A public agency’s determinations regarding mistakes which affect the responsiveness of a bid are afforded wide discretion. If a reasonable rationale is advanced for the public agency’s determination on responsiveness, it is likely that it will be upheld on review by the courts. In Department of Transp. v. Groves-Watkins Constructors, 530 So. 2d 912, 913 (Fla. 1988), the court stated, “[a] public body has wide discretion in soliciting bids for public improvements and its decision, when based on an honest exercise of this discretion, will not be overturned by a court even if it may appear erroneous and even if reasonable persons may disagree.” Ultimately, whether a bid mistake is material depends on the facts of each situation.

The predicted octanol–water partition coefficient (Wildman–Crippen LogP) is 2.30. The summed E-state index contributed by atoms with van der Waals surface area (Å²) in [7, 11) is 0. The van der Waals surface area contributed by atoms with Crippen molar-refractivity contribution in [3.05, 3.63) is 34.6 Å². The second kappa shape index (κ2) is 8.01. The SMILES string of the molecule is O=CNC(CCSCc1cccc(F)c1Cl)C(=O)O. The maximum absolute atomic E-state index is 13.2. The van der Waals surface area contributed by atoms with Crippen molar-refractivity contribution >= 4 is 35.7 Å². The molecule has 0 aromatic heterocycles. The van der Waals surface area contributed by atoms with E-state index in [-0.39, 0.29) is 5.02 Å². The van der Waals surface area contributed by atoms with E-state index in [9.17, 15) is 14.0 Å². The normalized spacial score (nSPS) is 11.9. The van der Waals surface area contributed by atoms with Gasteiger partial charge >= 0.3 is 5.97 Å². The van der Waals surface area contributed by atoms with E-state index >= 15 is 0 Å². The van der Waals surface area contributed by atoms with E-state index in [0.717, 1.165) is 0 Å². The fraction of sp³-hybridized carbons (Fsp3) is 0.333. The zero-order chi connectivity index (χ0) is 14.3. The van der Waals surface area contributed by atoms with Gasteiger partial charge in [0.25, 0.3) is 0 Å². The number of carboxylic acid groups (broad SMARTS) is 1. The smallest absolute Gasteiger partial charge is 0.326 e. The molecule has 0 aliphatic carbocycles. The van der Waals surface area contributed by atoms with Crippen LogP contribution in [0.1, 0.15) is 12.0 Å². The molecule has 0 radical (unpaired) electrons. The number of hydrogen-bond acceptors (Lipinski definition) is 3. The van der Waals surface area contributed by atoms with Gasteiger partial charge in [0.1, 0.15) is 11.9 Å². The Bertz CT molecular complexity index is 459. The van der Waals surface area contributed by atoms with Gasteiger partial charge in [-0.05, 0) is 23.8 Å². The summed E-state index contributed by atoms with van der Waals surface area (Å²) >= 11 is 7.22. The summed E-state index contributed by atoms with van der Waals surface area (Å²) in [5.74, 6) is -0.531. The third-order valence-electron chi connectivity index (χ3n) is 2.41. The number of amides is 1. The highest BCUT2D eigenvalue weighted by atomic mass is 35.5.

In sum, the best way to deal with bid mistakes is to not make them. If you’re reading this because you just made one, I bet that you are now saying “gee, thanks genius.” If you’re reading this because you just made one, you should also take a look and see if your responsive period is still open. If it is, contact your agency to address the issues. If it is not, you should still contact the agency to address the issues, but only with the help and planning of competent counsel. With good preservation of the record, documentation of the issues and a large helping of humble pie, your company may be able to simply withdraw the bid and avoid the nasty circumstances of performing an unprofitable job because it is for the greater public good.